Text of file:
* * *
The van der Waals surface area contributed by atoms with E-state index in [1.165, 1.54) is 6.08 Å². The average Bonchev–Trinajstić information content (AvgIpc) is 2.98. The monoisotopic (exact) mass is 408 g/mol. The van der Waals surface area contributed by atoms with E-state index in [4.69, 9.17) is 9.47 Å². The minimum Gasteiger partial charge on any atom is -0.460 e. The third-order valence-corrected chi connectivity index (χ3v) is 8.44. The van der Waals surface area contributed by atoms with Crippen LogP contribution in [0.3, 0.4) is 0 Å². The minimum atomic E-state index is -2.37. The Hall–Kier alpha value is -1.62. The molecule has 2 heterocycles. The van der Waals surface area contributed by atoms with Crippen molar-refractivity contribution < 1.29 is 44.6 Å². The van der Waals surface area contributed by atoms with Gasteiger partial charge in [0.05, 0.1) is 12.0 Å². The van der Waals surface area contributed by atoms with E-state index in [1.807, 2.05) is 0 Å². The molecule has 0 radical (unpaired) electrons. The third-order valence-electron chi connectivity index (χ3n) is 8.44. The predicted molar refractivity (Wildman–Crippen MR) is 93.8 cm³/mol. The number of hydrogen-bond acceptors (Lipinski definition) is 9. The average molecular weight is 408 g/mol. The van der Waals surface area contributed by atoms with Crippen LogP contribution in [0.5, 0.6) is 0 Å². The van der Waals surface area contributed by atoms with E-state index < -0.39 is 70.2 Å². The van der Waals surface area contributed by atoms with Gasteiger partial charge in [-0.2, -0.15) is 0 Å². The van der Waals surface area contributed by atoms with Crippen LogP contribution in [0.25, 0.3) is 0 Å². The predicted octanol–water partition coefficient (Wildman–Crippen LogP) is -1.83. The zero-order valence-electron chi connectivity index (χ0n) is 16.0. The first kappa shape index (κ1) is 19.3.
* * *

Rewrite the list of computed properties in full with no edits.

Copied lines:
The van der Waals surface area contributed by atoms with E-state index in [1.165, 1.54) is 6.08 Å². The average Bonchev–Trinajstić information content (AvgIpc) is 2.98. The monoisotopic (exact) mass is 408 g/mol. The van der Waals surface area contributed by atoms with E-state index in [4.69, 9.17) is 9.47 Å². The minimum Gasteiger partial charge on any atom is -0.460 e. The third-order valence-corrected chi connectivity index (χ3v) is 8.44. The van der Waals surface area contributed by atoms with Crippen LogP contribution in [0.3, 0.4) is 0 Å². The minimum atomic E-state index is -2.37. The Hall–Kier alpha value is -1.62. The molecule has 2 heterocycles. The van der Waals surface area contributed by atoms with Crippen molar-refractivity contribution < 1.29 is 44.6 Å². The van der Waals surface area contributed by atoms with Gasteiger partial charge in [0.05, 0.1) is 12.0 Å². The van der Waals surface area contributed by atoms with E-state index in [1.807, 2.05) is 0 Å². The molecule has 0 radical (unpaired) electrons. The third-order valence-electron chi connectivity index (χ3n) is 8.44. The predicted molar refractivity (Wildman–Crippen MR) is 93.8 cm³/mol. The number of hydrogen-bond acceptors (Lipinski definition) is 9. The average molecular weight is 408 g/mol. The van der Waals surface area contributed by atoms with Crippen LogP contribution in [0.5, 0.6) is 0 Å². The van der Waals surface area contributed by atoms with E-state index < -0.39 is 70.2 Å². The van der Waals surface area contributed by atoms with Gasteiger partial charge in [-0.2, -0.15) is 0 Å². The van der Waals surface area contributed by atoms with Crippen LogP contribution in [0.25, 0.3) is 0 Å². The predicted octanol–water partition coefficient (Wildman–Crippen LogP) is -1.83. The zero-order valence-electron chi connectivity index (χ0n) is 16.0. The first kappa shape index (κ1) is 19.3.